Coast KZN

03 May 2019

Raw sewage at yacht club poses health threat

Se-Anne Rall (The Mercury)

DURBAN – Durban’s Point Yacht Club, which is a sought-after wedding and social events venue, has been trying for weeks to get the city authorities to resolve a problem of raw sewage that is causing a stink in the area.

In recent weeks, the stench of raw sewage flowing from a nearby canal has forced many people to cancel bookings and look for alternate venues.

For the past three months, PYC has been complaining about the flow from a nearby storm water drain.

PYC manager Darryl Williams said the club had recently suffered a loss of revenue. “On Sunday, we hosted a lunch and people kept complaining about the smell,” he said.

Williams said he was also concerned as the flow of sewage posed a serious health hazard to both the fish and birdlife around the marina.

He said they often had similar issues when it rained but the latest incident was exacerbated by the recent torrential downpours.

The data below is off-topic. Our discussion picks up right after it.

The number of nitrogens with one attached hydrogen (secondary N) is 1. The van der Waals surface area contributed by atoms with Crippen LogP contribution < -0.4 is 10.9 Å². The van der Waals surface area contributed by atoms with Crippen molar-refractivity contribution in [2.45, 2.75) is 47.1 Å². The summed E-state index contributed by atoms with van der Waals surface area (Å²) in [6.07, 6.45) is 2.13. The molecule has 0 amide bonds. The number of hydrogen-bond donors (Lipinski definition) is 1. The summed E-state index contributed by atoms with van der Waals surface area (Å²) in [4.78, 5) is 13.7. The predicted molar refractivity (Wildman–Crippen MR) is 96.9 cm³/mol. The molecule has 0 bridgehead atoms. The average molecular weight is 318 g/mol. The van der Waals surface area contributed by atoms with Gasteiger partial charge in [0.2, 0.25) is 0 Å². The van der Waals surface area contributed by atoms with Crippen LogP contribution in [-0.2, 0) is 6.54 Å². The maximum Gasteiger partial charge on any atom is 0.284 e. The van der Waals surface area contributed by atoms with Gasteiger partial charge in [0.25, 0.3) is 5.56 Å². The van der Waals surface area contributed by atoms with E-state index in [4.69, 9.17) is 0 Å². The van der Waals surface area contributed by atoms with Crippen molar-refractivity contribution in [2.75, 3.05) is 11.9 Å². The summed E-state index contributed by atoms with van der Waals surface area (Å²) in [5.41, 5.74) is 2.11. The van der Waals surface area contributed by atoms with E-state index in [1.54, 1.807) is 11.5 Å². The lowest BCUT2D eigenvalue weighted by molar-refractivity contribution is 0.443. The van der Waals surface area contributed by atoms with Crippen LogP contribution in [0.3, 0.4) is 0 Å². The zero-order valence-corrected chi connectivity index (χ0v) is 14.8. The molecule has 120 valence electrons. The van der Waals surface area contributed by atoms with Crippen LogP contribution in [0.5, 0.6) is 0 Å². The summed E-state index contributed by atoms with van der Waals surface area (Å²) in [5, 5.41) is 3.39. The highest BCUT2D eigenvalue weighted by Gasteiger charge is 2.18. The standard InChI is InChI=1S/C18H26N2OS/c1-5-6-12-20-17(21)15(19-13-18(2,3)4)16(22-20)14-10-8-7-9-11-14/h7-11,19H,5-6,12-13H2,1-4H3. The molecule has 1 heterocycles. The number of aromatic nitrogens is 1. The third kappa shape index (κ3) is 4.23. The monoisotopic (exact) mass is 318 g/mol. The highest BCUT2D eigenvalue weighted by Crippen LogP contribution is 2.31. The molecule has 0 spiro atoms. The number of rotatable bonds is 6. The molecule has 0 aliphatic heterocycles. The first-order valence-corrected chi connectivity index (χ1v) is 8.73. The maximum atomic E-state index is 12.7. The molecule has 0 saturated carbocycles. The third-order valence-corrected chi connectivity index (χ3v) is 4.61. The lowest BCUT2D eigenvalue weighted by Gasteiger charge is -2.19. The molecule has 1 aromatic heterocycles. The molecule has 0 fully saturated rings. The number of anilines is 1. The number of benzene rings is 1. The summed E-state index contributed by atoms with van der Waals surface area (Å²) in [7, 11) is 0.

“The flow from many of the buildings along the Esplanade flow to this drain, which then runs into the canal. There is a pump in the Point area and they have also had some issues recently,” he said.

In email correspondence between the city and PYC, eThekwini Municipality superintendent for architecture and reactive maintenance, Nunda Moodley, said a plumber had visited the site.

“He suspected that it could be a sewer line blockage or failure at the sewer pump station that is causing sewage to flow into the storm-water line and discharged at the Point Yacht Club canal,” he said, adding that raw sewage was floating around the yachts.

“This situation poses a serious environmental and health threat,” Moodley said.

Councillor Sharmaine Sewshanker said she had been trying to get the city to attend to the sewage leak for the past three weeks.

She said she was appalled by the attitude of municipal officials over the matter.

“They have been dragging their feet since February in resolving this issue of sewage flowing into the harbour. I have reported the seriousness of the issue to the department of water and sanitation literally pleading with the head of department for assistance,” she said.

Sewshanker said after the recent floods in the province, there was a possibility of an outbreak of water-borne diseases.

“This poses a risk to many as this is a popular tourist site and jetty for residents at Wilsons Wharf,” she said.

Municipal spokesperson Msawakhe Mayisela said: “The storm water and wastewater departments are working on tracing and establishing the source of the problem.”